One of Alan Wake 2's standout moments sounds like it had some trouble getting off the ground. At least according to the game's director, Sam Lake.
Spoilers ahead for Alan Wake 2. The We Sing chapter of Alan Wake 2 takes place roughly a third of the way through Alan's side of the story. A 15-minute musical number, it not only breaks up the game's horror with a bit of much-needed levity, it also shows just how good developer Remedy has gotten at marrying live-action visuals and real-time play.
Talking on GameSpot's Friends Per Second podcast, Alan Wake 2 writer and director Sam Lake revealed that it was one of the most challenging aspects of the game to get right.
"It was really, really hard for a number of reasons to have a musical in this," says Lake. "And there were many productions meetings [where people said] 'Come on, we need to cut this.' I was like, 'Absolutely not, we are not cutting it.'"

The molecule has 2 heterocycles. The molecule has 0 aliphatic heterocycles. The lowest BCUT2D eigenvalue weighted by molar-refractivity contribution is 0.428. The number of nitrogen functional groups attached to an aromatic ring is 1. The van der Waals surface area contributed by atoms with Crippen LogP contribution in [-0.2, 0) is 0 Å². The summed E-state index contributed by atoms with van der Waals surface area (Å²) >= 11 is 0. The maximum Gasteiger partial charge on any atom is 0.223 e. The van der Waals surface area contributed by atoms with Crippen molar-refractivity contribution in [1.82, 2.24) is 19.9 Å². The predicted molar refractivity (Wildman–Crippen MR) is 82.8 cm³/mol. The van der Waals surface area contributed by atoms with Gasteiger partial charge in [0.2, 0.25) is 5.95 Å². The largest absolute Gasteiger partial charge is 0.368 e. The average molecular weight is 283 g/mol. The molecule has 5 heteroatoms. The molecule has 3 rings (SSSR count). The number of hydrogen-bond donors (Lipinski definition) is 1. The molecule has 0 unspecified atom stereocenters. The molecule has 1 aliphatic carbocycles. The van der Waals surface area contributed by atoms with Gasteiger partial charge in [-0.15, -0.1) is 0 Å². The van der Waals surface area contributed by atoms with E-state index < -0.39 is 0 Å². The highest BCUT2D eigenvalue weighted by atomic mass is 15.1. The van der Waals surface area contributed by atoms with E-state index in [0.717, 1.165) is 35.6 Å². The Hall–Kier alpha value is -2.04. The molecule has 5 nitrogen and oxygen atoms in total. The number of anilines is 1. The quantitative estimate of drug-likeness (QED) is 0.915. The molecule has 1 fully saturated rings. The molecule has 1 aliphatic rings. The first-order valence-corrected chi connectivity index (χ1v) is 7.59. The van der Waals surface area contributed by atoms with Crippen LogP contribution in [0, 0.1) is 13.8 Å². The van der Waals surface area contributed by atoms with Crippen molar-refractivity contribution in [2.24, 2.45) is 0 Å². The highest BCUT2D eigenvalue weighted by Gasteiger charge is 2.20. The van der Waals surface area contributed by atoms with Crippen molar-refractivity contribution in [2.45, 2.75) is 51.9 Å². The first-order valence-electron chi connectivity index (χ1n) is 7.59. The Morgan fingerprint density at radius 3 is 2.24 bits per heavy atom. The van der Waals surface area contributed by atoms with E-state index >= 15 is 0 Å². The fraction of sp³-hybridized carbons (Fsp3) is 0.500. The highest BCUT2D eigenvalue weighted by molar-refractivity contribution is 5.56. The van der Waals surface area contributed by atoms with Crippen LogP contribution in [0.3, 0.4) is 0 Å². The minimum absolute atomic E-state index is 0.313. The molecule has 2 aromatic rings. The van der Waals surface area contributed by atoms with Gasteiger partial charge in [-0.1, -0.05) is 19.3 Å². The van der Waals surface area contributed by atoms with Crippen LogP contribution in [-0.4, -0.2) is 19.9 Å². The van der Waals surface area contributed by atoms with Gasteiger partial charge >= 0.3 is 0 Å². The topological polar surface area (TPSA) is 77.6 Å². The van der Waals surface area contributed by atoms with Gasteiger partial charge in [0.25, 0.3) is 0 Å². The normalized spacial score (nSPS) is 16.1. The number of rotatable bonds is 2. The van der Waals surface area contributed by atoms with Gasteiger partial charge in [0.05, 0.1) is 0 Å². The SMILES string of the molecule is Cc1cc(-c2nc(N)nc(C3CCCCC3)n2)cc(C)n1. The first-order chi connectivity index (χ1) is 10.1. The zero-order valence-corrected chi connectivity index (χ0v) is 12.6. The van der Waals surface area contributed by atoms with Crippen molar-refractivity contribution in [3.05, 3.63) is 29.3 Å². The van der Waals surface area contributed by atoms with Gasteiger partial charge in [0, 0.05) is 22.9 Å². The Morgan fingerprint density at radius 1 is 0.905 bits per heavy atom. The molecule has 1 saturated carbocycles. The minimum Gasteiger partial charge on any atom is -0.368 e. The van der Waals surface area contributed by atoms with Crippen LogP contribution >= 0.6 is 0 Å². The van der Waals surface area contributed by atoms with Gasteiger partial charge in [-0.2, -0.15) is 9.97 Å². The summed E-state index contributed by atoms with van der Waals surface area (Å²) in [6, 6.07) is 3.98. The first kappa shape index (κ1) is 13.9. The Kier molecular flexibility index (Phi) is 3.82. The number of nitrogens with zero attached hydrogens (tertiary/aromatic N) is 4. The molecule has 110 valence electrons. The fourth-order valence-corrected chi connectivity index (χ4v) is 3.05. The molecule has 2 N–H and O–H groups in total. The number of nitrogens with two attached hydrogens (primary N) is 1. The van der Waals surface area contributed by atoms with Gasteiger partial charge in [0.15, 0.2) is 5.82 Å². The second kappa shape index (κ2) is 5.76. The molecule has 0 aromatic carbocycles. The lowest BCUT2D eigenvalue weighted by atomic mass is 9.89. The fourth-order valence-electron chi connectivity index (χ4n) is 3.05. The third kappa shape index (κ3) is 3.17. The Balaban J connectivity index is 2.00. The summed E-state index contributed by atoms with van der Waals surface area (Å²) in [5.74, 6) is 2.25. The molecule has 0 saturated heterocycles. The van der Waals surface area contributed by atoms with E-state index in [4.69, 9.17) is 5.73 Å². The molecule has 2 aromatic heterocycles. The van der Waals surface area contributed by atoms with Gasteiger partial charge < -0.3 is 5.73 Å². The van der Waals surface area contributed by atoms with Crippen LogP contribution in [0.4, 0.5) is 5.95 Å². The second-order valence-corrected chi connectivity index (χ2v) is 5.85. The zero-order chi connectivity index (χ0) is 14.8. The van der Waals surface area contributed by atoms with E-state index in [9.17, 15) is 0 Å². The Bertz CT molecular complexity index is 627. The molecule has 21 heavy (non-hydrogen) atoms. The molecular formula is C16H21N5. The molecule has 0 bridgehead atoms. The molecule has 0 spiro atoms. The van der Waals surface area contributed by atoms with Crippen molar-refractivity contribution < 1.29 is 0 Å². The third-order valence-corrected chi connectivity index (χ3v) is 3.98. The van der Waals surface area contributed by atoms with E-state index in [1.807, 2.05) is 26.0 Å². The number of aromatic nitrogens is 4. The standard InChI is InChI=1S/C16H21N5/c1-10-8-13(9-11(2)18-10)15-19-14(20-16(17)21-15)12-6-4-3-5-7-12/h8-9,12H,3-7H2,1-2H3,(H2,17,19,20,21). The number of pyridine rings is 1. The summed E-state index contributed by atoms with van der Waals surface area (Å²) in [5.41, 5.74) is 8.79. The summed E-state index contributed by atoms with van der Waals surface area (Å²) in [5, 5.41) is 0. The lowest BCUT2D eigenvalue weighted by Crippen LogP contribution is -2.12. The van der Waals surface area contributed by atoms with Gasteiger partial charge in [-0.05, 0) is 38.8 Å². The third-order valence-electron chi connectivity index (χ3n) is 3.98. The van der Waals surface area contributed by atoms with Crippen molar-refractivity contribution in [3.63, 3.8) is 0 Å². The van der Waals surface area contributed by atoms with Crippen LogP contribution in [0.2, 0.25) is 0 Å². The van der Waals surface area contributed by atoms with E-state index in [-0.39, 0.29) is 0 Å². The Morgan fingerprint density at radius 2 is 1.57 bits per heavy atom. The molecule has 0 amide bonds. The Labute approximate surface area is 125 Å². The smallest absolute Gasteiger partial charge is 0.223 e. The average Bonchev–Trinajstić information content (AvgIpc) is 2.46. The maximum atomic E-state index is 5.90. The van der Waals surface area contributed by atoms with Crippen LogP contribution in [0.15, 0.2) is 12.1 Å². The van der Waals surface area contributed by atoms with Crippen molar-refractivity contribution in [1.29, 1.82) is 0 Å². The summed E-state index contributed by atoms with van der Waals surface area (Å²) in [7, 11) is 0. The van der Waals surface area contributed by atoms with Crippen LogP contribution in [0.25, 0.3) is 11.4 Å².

Game director Kyle Rowley added: "When you say to someone, 'We're gonna put a musical in a survival-horror game, the question comes to, 'Well, how? What's the gameplay loop there?'"
The chapter in question sees Alan navigate a stage while a musical show plays around him. It features vocal performances from Andrew Poretta (Alan's voice actor), David Harewood - who plays the enigmatic Mr. Door in the game - and Finnish group Poets of the Fall, reprising their in-game role as the Old Gods of Asgard.
It's not the first time Remedy has seen fit to place a musical section in its games. The original Alan Wake featured one towards the end of the game, as did 2019's Control with its Ashtray Maze level. Once again, both featured performances by Poets of the Fall. It seems like from now on, then, the Remedy musical bit is likely to be an inevitability. And I'm here for it, honestly.
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Rhys is TRG's Hardware Editor, and has been part of the TechRadar team for more than two years. Particularly passionate about high-quality third-party controllers and headsets, as well as the latest and greatest in fight sticks and VR, Rhys strives to provide easy-to-read, informative coverage on gaming hardware of all kinds. As for the games themselves, Rhys is especially keen on fighting and racing games, as well as soulslikes and RPGs.